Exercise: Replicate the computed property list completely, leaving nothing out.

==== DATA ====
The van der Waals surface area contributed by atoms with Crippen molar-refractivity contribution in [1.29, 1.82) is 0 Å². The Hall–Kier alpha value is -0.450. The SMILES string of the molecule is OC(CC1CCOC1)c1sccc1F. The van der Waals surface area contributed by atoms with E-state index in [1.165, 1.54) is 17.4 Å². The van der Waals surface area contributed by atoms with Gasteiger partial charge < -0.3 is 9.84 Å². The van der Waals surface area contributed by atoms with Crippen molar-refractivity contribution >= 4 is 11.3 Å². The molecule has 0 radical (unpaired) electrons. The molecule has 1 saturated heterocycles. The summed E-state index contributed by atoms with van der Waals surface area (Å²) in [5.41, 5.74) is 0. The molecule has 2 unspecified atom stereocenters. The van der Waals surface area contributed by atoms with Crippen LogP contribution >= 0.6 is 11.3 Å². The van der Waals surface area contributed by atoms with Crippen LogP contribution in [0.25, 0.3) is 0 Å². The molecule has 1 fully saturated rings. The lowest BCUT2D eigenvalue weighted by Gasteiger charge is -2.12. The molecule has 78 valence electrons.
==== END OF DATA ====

The van der Waals surface area contributed by atoms with Crippen molar-refractivity contribution in [1.29, 1.82) is 0 Å². The Hall–Kier alpha value is -0.450. The SMILES string of the molecule is OC(CC1CCOC1)c1sccc1F. The van der Waals surface area contributed by atoms with E-state index in [1.165, 1.54) is 17.4 Å². The van der Waals surface area contributed by atoms with Gasteiger partial charge < -0.3 is 9.84 Å². The van der Waals surface area contributed by atoms with Crippen molar-refractivity contribution >= 4 is 11.3 Å². The molecule has 0 radical (unpaired) electrons. The molecule has 1 saturated heterocycles. The summed E-state index contributed by atoms with van der Waals surface area (Å²) in [5.41, 5.74) is 0. The molecule has 2 unspecified atom stereocenters. The van der Waals surface area contributed by atoms with Crippen LogP contribution >= 0.6 is 11.3 Å². The van der Waals surface area contributed by atoms with Crippen LogP contribution in [0.25, 0.3) is 0 Å². The molecule has 1 fully saturated rings. The lowest BCUT2D eigenvalue weighted by Gasteiger charge is -2.12. The molecule has 78 valence electrons.